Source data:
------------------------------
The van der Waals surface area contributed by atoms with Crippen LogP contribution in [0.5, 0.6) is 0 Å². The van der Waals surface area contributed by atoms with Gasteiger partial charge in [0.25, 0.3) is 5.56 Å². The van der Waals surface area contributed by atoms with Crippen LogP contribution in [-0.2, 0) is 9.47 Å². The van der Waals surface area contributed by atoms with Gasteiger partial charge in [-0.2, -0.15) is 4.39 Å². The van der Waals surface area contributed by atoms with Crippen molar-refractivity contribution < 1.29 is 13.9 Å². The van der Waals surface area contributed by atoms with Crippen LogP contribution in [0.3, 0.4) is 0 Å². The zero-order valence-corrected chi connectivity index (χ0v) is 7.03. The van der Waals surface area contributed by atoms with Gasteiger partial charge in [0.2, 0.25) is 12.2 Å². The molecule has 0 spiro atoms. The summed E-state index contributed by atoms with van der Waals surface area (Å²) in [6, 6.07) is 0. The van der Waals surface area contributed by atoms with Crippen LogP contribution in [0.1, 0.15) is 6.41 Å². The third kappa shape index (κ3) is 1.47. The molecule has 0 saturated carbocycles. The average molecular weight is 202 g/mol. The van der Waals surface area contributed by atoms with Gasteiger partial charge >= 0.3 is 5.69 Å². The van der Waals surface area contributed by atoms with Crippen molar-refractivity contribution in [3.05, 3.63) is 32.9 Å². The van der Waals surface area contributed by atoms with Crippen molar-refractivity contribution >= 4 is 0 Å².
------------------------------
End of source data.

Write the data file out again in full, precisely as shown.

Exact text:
The van der Waals surface area contributed by atoms with Crippen LogP contribution in [0.5, 0.6) is 0 Å². The van der Waals surface area contributed by atoms with Gasteiger partial charge in [0.25, 0.3) is 5.56 Å². The van der Waals surface area contributed by atoms with Crippen LogP contribution in [-0.2, 0) is 9.47 Å². The van der Waals surface area contributed by atoms with Gasteiger partial charge in [-0.2, -0.15) is 4.39 Å². The van der Waals surface area contributed by atoms with Crippen molar-refractivity contribution < 1.29 is 13.9 Å². The van der Waals surface area contributed by atoms with Crippen LogP contribution in [0.3, 0.4) is 0 Å². The zero-order valence-corrected chi connectivity index (χ0v) is 7.03. The van der Waals surface area contributed by atoms with Gasteiger partial charge in [0.2, 0.25) is 12.2 Å². The molecule has 0 spiro atoms. The summed E-state index contributed by atoms with van der Waals surface area (Å²) in [6, 6.07) is 0. The van der Waals surface area contributed by atoms with Crippen LogP contribution in [0.1, 0.15) is 6.41 Å². The third kappa shape index (κ3) is 1.47. The molecule has 0 saturated carbocycles. The average molecular weight is 202 g/mol. The van der Waals surface area contributed by atoms with Gasteiger partial charge >= 0.3 is 5.69 Å². The van der Waals surface area contributed by atoms with Crippen molar-refractivity contribution in [3.05, 3.63) is 32.9 Å². The van der Waals surface area contributed by atoms with Crippen molar-refractivity contribution >= 4 is 0 Å².